There are a variety of activities that many people engage in when they visit the great outdoors. Things such as camping, backpacking, hiking and trekking are very popular forms of recreation for people who like to go out into the woods. Many individuals have a tendency to think of all of these recreational events as one and the same but the truth is they are very different. The following information will explain how unique each of these activities are when they are compared.
This is one of the most popular questions we get so we’ll try to get draw some lines between them to clarify them from one another. Specifically we explain the difference between camping, backpacking, hiking and trekking.
Camping is the most well known of the four outdoor recreational activities. This is not to be confused with camp or summer camp where you send the kids to during their breaks from school. Instead we are referring to camping outdoors where you travel to a location, set up your campsite which often included pitching a tent.
Camping takes place in an outdoor environment and it requires participants to sleep inside a tent or cabin. It is often an event that spans a day or more where you will spend the night in the camp site of your choice.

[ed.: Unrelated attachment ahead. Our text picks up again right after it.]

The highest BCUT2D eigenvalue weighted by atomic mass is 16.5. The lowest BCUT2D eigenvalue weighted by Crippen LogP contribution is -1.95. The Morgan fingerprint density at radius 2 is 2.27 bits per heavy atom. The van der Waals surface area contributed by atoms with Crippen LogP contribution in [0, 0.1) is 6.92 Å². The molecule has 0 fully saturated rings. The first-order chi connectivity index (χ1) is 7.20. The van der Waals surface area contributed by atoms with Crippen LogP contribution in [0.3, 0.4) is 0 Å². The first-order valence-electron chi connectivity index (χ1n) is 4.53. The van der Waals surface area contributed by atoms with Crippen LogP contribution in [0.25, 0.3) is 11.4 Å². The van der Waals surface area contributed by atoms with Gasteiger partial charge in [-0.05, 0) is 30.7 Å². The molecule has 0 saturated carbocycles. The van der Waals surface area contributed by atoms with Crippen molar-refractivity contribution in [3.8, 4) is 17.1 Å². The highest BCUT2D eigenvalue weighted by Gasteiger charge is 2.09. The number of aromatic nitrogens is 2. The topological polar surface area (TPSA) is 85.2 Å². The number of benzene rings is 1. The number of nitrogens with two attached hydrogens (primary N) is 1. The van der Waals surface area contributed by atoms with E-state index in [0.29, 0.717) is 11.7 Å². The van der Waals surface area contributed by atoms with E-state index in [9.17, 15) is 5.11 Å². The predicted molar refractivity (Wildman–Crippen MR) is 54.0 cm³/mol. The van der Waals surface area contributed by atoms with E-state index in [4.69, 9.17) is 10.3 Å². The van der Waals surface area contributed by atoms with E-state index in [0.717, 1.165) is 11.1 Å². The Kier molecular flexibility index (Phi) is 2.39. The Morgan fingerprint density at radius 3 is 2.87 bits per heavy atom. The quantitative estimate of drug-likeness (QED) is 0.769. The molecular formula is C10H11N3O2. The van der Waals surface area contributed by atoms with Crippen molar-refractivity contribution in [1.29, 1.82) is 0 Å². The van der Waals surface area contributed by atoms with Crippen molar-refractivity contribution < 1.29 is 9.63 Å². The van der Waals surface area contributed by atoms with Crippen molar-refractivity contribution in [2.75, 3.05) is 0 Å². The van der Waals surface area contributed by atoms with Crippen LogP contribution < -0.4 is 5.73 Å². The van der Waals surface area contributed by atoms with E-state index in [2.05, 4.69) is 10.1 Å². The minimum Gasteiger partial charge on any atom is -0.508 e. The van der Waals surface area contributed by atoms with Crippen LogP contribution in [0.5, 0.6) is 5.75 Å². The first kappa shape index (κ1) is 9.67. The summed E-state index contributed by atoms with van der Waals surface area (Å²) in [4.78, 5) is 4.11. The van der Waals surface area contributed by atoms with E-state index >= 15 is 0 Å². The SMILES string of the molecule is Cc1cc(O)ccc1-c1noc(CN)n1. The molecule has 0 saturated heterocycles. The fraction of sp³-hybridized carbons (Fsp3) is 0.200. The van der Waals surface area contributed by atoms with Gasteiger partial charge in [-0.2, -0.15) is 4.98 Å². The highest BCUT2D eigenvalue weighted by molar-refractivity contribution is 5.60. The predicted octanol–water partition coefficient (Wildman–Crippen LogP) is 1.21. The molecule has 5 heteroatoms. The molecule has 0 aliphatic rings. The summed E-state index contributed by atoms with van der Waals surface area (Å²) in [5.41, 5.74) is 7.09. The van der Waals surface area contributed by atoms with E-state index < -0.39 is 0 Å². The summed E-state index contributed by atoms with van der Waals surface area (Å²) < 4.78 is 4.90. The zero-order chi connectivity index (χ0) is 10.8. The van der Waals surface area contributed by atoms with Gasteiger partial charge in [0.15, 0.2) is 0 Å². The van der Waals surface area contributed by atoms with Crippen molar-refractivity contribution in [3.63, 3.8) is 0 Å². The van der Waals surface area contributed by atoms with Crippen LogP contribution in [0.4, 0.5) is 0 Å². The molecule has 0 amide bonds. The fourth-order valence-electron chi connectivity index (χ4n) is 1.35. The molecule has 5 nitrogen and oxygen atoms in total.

Some people go camping inside of crudely built shelters or with no shelter at all. On the other hand, some people will go “camping” at their cabins by the lakeside where they have all the amenities like electricity and plumbing. Camping can also involve the use of vehicle’s such as campers, motor vans, RVs or caravans.
People usually camp at a site but they also set up camps in outdoor terrain as well. State parks, open territories and public owned lands are all places that people use for the purpose of camping.
Camping is most often confused with backpacking but there are a number of differences between the two. In camping you stay overnight at a location. Backpacking may or may not entail setting camp overnight.
For a more detailed look, this guide book, Basic Essentials Camping gives a great look into camping and the things you need.
Backpacking on the other hand, is an activity that involves an extended journey with a backpack. All their equipment, including food, sleeping bags, and possibly overnight tent are packed inside their backpacks.
People who typically engage in this form of recreation typically wear a backpack and walk for miles, which can be a single day or over the span of multiple days. Backpacking as opposed to camping require walking with your pack on your back. Whereas campers can get to their campsite via car, RV or even kayak or canoe.
During their adventure, night time typically means backpackers camp outside in a tent or under the stars. But this isn’t necessarily the case as many backpackers will also reserve rooms at cheap hotels or hostels for the night. This is another difference it has from camping where campers will live in their tents.
When people backpack they take gear in their packs so that they will have the necessary equipment and/or supplies they need for their journey. Typically, campers have more space for equipment and can bring a lot more amenities and luxuries to camp compared to backpackers.